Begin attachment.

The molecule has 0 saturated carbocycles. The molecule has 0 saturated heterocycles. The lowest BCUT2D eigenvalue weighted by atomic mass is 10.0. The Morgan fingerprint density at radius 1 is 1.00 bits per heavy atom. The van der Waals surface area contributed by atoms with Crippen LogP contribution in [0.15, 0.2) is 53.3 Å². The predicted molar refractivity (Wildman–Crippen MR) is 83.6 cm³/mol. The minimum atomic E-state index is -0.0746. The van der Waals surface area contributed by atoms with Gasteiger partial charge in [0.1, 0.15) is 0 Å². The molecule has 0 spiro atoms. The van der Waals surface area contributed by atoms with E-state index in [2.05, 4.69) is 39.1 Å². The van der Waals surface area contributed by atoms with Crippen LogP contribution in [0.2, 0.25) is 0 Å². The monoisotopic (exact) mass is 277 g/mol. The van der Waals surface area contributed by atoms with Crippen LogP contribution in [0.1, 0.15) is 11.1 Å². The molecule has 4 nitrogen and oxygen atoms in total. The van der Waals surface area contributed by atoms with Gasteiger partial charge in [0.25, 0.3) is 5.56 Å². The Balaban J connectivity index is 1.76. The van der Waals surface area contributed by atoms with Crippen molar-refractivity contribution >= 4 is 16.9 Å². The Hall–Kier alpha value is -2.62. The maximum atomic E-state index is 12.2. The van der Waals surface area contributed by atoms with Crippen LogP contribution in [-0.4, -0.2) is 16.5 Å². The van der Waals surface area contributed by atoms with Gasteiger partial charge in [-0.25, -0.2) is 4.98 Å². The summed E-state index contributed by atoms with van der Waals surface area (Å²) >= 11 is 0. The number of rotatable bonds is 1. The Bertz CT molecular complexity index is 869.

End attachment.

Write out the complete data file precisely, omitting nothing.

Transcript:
The molecule has 0 saturated carbocycles. The molecule has 0 saturated heterocycles. The lowest BCUT2D eigenvalue weighted by atomic mass is 10.0. The Morgan fingerprint density at radius 1 is 1.00 bits per heavy atom. The van der Waals surface area contributed by atoms with Crippen LogP contribution in [0.15, 0.2) is 53.3 Å². The predicted molar refractivity (Wildman–Crippen MR) is 83.6 cm³/mol. The minimum atomic E-state index is -0.0746. The van der Waals surface area contributed by atoms with Gasteiger partial charge in [0.1, 0.15) is 0 Å². The molecule has 0 spiro atoms. The van der Waals surface area contributed by atoms with E-state index in [2.05, 4.69) is 39.1 Å². The van der Waals surface area contributed by atoms with Crippen LogP contribution in [0.2, 0.25) is 0 Å². The monoisotopic (exact) mass is 277 g/mol. The van der Waals surface area contributed by atoms with Crippen LogP contribution in [0.1, 0.15) is 11.1 Å². The molecule has 4 nitrogen and oxygen atoms in total. The van der Waals surface area contributed by atoms with Gasteiger partial charge in [0.25, 0.3) is 5.56 Å². The Balaban J connectivity index is 1.76. The van der Waals surface area contributed by atoms with Crippen molar-refractivity contribution >= 4 is 16.9 Å². The Hall–Kier alpha value is -2.62. The maximum atomic E-state index is 12.2. The van der Waals surface area contributed by atoms with Crippen LogP contribution in [-0.4, -0.2) is 16.5 Å². The van der Waals surface area contributed by atoms with Gasteiger partial charge in [-0.25, -0.2) is 4.98 Å². The summed E-state index contributed by atoms with van der Waals surface area (Å²) >= 11 is 0. The number of rotatable bonds is 1. The Bertz CT molecular complexity index is 869.